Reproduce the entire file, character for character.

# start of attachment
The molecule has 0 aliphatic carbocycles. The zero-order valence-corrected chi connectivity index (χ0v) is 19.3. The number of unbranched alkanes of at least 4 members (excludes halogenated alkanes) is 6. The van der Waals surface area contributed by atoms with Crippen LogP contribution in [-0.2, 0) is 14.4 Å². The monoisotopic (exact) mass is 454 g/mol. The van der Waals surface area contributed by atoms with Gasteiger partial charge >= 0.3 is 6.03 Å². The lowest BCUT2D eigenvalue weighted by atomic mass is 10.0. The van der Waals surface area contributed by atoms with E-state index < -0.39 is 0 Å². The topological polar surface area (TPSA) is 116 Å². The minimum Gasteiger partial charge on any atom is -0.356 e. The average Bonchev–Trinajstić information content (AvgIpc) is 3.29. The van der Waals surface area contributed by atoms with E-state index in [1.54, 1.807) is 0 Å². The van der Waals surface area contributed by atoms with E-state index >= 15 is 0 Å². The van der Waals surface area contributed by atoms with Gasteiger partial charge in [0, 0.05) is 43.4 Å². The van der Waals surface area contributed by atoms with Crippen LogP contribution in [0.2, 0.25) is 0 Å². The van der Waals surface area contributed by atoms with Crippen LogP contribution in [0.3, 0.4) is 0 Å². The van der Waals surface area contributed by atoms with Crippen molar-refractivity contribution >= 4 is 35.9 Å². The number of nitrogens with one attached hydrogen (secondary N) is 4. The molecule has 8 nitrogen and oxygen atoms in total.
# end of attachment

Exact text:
The molecule has 0 aliphatic carbocycles. The zero-order valence-corrected chi connectivity index (χ0v) is 19.3. The number of unbranched alkanes of at least 4 members (excludes halogenated alkanes) is 6. The van der Waals surface area contributed by atoms with Crippen LogP contribution in [-0.2, 0) is 14.4 Å². The monoisotopic (exact) mass is 454 g/mol. The van der Waals surface area contributed by atoms with Gasteiger partial charge >= 0.3 is 6.03 Å². The lowest BCUT2D eigenvalue weighted by atomic mass is 10.0. The van der Waals surface area contributed by atoms with E-state index < -0.39 is 0 Å². The topological polar surface area (TPSA) is 116 Å². The minimum Gasteiger partial charge on any atom is -0.356 e. The average Bonchev–Trinajstić information content (AvgIpc) is 3.29. The van der Waals surface area contributed by atoms with E-state index in [1.54, 1.807) is 0 Å². The van der Waals surface area contributed by atoms with E-state index >= 15 is 0 Å². The van der Waals surface area contributed by atoms with Gasteiger partial charge in [0, 0.05) is 43.4 Å². The van der Waals surface area contributed by atoms with Crippen LogP contribution in [0.2, 0.25) is 0 Å². The van der Waals surface area contributed by atoms with Crippen LogP contribution in [0.3, 0.4) is 0 Å². The van der Waals surface area contributed by atoms with Crippen molar-refractivity contribution >= 4 is 35.9 Å². The number of nitrogens with one attached hydrogen (secondary N) is 4. The molecule has 8 nitrogen and oxygen atoms in total.